Have any philosophers wrestled with this question or created terminology to help us differentiate between biological natural selection and cultural or technological natural selection?

A couple examples:

  1. If Stephen Hawking could have traveled back in time 10,000 years, he probably wouldn't have survived more than a day without special technology. Would you say he was biologically unfit, or would you say he was perfectly fit for a technologically advanced society?

  2. Imagine if we achieved a one-world government, and the plutocrats who run the government decided that every human who isn't white should be exterminated. Would you call that natural selection?

  • 1
    Define "natural". – MichaelK Mar 29 '18 at 5:56
  • @MichaelK - I guess that's part of the question (at least partially answered in some of the answers below). To me, "natural" signifies biological/evolutionary selection predating human technology (e.g. tools, weapons, science, etc.). – David Blomstrom Mar 29 '18 at 19:17

The limits of natural selection is nature; what you're describing in the two examples you propose is what we call artificial selection, not natural selection.

The difference? Two moths land on a white piece of granite. One is white, the other is black. A bird sees the black one and swoops down and eats it. That's natural selection, and most of the moths around white rocks will tend towards being white.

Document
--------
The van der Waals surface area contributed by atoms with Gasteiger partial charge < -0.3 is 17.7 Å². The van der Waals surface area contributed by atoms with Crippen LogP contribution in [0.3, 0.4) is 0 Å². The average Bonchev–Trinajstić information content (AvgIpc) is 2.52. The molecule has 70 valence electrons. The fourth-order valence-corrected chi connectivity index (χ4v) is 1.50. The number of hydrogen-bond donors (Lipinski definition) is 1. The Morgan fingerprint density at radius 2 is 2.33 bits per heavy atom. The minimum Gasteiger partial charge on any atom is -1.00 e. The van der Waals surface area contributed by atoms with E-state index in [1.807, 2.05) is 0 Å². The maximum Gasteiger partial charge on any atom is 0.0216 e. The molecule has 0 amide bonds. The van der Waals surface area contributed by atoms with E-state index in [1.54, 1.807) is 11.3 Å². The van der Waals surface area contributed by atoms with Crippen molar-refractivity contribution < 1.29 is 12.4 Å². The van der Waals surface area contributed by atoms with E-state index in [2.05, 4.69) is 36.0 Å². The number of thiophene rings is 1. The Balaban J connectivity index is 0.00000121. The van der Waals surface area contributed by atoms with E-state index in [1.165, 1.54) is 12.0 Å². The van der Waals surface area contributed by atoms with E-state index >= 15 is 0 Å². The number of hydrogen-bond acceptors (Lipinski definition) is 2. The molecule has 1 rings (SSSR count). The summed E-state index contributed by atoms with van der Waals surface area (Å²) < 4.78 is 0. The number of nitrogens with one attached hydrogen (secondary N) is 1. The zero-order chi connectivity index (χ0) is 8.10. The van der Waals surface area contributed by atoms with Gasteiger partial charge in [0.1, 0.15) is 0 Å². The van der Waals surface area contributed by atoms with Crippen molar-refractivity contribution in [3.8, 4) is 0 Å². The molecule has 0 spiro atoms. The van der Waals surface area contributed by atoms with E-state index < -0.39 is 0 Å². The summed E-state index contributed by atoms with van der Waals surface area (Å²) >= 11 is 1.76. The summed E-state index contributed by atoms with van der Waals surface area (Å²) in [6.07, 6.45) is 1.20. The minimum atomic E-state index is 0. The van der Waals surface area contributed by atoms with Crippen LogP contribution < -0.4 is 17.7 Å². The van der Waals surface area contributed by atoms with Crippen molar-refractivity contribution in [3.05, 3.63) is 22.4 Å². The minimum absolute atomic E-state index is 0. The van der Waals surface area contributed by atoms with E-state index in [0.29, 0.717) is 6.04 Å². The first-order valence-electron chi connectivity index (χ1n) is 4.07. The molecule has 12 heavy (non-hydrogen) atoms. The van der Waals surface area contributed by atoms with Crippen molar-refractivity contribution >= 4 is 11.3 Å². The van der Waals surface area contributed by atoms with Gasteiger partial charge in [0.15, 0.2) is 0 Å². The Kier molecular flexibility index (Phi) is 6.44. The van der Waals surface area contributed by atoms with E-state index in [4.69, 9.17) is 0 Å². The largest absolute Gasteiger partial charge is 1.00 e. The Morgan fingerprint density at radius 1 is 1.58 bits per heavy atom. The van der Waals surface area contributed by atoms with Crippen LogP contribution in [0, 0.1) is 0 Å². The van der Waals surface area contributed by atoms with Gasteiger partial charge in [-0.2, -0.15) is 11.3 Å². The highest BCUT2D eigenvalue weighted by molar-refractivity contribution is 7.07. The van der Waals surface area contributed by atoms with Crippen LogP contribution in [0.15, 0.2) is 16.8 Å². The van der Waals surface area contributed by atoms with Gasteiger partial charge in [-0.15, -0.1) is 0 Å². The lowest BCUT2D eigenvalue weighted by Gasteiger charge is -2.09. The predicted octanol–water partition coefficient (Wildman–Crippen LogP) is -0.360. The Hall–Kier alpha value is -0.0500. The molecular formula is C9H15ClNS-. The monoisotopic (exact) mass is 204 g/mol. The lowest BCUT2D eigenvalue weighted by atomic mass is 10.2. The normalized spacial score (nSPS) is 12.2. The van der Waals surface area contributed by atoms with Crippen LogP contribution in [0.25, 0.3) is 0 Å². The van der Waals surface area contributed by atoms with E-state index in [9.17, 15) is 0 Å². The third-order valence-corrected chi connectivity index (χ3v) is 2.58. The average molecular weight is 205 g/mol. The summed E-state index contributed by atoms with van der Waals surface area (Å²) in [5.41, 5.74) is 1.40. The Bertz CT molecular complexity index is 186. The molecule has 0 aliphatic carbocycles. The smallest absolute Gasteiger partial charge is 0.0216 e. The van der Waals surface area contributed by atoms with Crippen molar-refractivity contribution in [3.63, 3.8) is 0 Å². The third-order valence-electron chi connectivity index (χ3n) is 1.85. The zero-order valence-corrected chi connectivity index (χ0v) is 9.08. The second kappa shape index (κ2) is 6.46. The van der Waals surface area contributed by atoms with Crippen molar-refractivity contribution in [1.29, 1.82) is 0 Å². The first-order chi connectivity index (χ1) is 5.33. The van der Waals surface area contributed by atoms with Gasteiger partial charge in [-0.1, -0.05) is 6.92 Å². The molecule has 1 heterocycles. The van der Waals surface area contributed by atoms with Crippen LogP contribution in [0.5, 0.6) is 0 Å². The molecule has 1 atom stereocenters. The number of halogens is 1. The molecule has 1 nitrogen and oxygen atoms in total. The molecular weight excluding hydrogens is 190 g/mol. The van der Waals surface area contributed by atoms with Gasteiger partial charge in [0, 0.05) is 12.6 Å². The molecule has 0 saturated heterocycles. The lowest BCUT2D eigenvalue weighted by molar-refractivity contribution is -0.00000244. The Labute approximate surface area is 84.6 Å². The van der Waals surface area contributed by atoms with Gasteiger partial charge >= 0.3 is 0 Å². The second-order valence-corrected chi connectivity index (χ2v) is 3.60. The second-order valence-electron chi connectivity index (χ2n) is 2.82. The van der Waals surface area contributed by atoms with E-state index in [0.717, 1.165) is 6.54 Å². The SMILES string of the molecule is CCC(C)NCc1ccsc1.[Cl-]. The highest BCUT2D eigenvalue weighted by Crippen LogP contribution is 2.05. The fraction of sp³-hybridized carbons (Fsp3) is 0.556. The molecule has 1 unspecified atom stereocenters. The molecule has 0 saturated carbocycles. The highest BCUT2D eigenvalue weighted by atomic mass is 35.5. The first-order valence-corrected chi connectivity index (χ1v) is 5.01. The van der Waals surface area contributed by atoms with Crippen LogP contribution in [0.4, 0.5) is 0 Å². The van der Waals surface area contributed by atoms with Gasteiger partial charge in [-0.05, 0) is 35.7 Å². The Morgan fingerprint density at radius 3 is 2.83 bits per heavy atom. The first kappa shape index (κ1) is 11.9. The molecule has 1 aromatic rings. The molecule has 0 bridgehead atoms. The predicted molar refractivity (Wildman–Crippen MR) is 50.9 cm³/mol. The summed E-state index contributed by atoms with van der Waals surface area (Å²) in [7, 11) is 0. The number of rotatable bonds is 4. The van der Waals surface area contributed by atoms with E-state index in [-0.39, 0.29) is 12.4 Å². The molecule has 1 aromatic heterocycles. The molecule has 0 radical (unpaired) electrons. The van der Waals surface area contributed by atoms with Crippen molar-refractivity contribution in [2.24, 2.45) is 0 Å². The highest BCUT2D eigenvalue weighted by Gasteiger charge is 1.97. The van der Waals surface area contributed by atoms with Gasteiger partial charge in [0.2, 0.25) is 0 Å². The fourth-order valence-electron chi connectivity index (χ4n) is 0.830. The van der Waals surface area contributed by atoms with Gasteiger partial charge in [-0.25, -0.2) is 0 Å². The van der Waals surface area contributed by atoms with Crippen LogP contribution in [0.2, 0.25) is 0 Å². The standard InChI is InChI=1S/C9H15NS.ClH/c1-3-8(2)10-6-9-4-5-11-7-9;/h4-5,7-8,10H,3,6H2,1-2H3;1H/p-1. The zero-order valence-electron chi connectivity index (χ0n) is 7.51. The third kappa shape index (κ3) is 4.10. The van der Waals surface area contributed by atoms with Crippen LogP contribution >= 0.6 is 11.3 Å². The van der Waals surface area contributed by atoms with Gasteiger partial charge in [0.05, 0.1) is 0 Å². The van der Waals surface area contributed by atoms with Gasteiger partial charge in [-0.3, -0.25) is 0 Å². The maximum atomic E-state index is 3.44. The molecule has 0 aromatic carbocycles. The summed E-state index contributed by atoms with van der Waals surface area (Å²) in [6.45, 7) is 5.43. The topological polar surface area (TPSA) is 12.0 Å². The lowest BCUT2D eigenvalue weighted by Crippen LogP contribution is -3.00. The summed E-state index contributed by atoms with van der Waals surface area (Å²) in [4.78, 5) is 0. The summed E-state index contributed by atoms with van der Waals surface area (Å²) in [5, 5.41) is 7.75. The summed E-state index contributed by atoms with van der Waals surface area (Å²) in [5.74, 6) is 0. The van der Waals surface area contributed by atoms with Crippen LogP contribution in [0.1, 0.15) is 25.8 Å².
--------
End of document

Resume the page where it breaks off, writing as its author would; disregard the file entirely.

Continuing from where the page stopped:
On the other hand, a small tribe of humans sits around their campfire at night, and it attracts wolves who can smell the meat cooking. Some of those wolves are friendly to the humans, and they feed them. Others are not, and get nothing. In time, humans restrict the breeding of wolves to those who are most friendly, instantly kill any animal that shows aggression in any form, and rewards actions like protecting the camp area from other animals, or alerting the humans to threats.

Dogs are born. From artificial selection, or selective breeding.

In the case of Stephen Hawking, his survival was as much a testament to his own will as modern technology. Most people with Motor Neuron Disease are lucky to survive 5 years after diagnosis, let alone close to fifty. But, to be fair, we as a species are artificially selecting ourselves as a whole, ensuring the survival of those nature would deem fit as well as (in many cases) those it would deem unfit. This is still a form of artificial selection because we choose to do it.

Your one-world government is doing exactly the same. They're selectively breeding the next generation, and that's artificial selection, not natural selection. There are those who argue that a version of this has already been done with humans, pointing to slave owners in the USA prior to the Civil War. They certainly rewarded size, strength, agility, and other physical traits by pairing up such people with their similar from the other gender, encouraging children. This was obviously not morally sound, but it is a clearly documented example of human selective breeding from our history.

Ultimately, the differentiation is intent, or lack thereof. There is material out there about the increasing divergence between egg chickens and meat chickens in terms of their unity as a species (I won't link it because it can cause distress) but this is yet another case of humans intentionally encouraging a specific trait in a specific set of animals. That, however, is not natural selection as the term was originally intended to be used by Darwin.